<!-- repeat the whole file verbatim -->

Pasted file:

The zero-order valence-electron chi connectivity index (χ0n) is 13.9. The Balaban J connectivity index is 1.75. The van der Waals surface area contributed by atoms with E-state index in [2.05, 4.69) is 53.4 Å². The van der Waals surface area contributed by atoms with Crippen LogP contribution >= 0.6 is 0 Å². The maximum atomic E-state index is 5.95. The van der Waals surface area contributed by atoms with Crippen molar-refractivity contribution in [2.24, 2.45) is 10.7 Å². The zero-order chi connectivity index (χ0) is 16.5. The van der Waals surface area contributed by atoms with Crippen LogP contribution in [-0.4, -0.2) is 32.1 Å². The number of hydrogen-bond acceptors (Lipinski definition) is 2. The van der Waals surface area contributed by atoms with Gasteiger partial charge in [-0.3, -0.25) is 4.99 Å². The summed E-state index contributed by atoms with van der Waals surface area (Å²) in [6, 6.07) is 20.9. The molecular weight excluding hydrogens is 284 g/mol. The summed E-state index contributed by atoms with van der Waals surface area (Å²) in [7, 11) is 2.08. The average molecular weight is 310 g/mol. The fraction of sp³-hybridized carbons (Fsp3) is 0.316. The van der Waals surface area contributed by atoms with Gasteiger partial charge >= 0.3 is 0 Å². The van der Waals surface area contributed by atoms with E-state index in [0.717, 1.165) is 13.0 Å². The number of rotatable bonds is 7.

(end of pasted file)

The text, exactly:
The zero-order valence-electron chi connectivity index (χ0n) is 13.9. The Balaban J connectivity index is 1.75. The van der Waals surface area contributed by atoms with E-state index in [2.05, 4.69) is 53.4 Å². The van der Waals surface area contributed by atoms with Crippen LogP contribution >= 0.6 is 0 Å². The maximum atomic E-state index is 5.95. The van der Waals surface area contributed by atoms with Crippen molar-refractivity contribution in [2.24, 2.45) is 10.7 Å². The zero-order chi connectivity index (χ0) is 16.5. The van der Waals surface area contributed by atoms with Crippen LogP contribution in [-0.4, -0.2) is 32.1 Å². The number of hydrogen-bond acceptors (Lipinski definition) is 2. The van der Waals surface area contributed by atoms with Gasteiger partial charge in [-0.3, -0.25) is 4.99 Å². The summed E-state index contributed by atoms with van der Waals surface area (Å²) in [6, 6.07) is 20.9. The molecular weight excluding hydrogens is 284 g/mol. The summed E-state index contributed by atoms with van der Waals surface area (Å²) in [7, 11) is 2.08. The average molecular weight is 310 g/mol. The fraction of sp³-hybridized carbons (Fsp3) is 0.316. The van der Waals surface area contributed by atoms with Gasteiger partial charge >= 0.3 is 0 Å². The van der Waals surface area contributed by atoms with E-state index in [0.717, 1.165) is 13.0 Å². The number of rotatable bonds is 7.